How did Alabama’s representatives vote on the bipartisan infrastructure bill?

Alabama

(WHNT) — Last week, the U.S. House of Representatives passed a $1 trillion infrastructure package after months of intraparty bickering between progressive and moderate Democrats.

According to The Associated Press, the final vote tally fell at 228-206, with 13 House Republicans voting in favor while six Democrats voted against it.

In Alabama, all of the Republican congressman – Aderholt, Brooks, Carl, Moore, Palmer, and Rogers – voted against the measure, while the state’s lone Democratic representative, Terri Sewell, backed the bill.

Both Reps. Robert Aderholt and Gary Palmer claimed only 10 percent of the bill actually goes toward infrastructure projects – while expressing frustrations with what they call the “Green New Deal.”

“I fully support funding for infrastructure that is focused on national priorities rather than wasting hundreds of billions of dollars on a Green New Deal wish list and programs under the guise of human infrastructure that simply expand government control of our lives,” Palmer said in a statement released Saturday.

Aderholt stated on Twitter that “only around 10 percent of this bill goes to what most of us would call infrastructure… The other 90 percent goes to liberal wish list items like the Green New Deal. We need to focus on actual infrastructure.”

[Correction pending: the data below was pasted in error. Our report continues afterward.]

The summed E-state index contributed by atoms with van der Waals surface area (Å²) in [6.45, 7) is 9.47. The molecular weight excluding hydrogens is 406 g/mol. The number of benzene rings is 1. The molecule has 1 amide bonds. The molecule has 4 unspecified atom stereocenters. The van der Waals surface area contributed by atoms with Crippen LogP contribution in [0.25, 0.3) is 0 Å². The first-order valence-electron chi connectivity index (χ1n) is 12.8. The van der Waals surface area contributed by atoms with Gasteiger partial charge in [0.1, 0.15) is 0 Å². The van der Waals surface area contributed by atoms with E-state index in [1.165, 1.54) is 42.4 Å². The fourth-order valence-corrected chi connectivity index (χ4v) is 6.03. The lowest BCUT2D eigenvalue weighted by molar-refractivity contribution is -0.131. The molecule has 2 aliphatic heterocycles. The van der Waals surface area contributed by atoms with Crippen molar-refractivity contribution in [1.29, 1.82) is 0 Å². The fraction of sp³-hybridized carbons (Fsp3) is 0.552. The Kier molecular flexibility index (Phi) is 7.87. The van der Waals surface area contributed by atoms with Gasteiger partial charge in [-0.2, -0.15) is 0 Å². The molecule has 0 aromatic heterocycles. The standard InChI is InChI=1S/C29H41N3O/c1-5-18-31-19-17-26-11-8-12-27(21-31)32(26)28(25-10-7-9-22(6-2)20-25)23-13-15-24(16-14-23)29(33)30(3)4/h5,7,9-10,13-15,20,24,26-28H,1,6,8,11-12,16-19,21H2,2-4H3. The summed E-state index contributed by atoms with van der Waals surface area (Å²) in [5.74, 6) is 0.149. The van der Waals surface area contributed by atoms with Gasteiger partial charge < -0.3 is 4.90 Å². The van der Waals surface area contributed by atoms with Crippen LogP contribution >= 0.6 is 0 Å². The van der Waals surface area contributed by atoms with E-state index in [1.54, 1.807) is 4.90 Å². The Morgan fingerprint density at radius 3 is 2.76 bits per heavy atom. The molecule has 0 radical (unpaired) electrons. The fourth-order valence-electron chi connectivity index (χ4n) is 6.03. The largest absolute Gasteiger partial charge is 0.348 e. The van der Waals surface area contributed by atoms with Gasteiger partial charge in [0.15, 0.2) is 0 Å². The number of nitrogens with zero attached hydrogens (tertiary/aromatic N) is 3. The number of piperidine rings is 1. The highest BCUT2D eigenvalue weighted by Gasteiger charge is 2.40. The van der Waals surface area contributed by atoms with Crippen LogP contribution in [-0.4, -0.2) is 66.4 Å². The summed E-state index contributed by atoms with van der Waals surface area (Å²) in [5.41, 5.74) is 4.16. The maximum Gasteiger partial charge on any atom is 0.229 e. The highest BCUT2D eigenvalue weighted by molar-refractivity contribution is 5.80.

The aim of the bill is to “create millions of jobs modernizing our infrastructure,” according to remarks made by President Joe Biden on Saturday — with huge investments in transportation, roads, bridges, electric vehicles, and broadband.

Biden hailed the bill’s passage as a “monumental step forward for the nation.”

“We’re looking more forward to having shovels in the ground to begin rebuilding America,” Biden said. “And for all of you at home who feel left behind and forgotten in an economy that’s changing so rapidly, this bill is for you… This is a blue-collar blueprint to rebuild America.  And it’s long overdue.”

The bipartisan infrastructure bill, formally known as the Infrastructure Investment and Jobs Act, now heads to President Biden’s desk for his signature.

To view the bill’s full text, click here.

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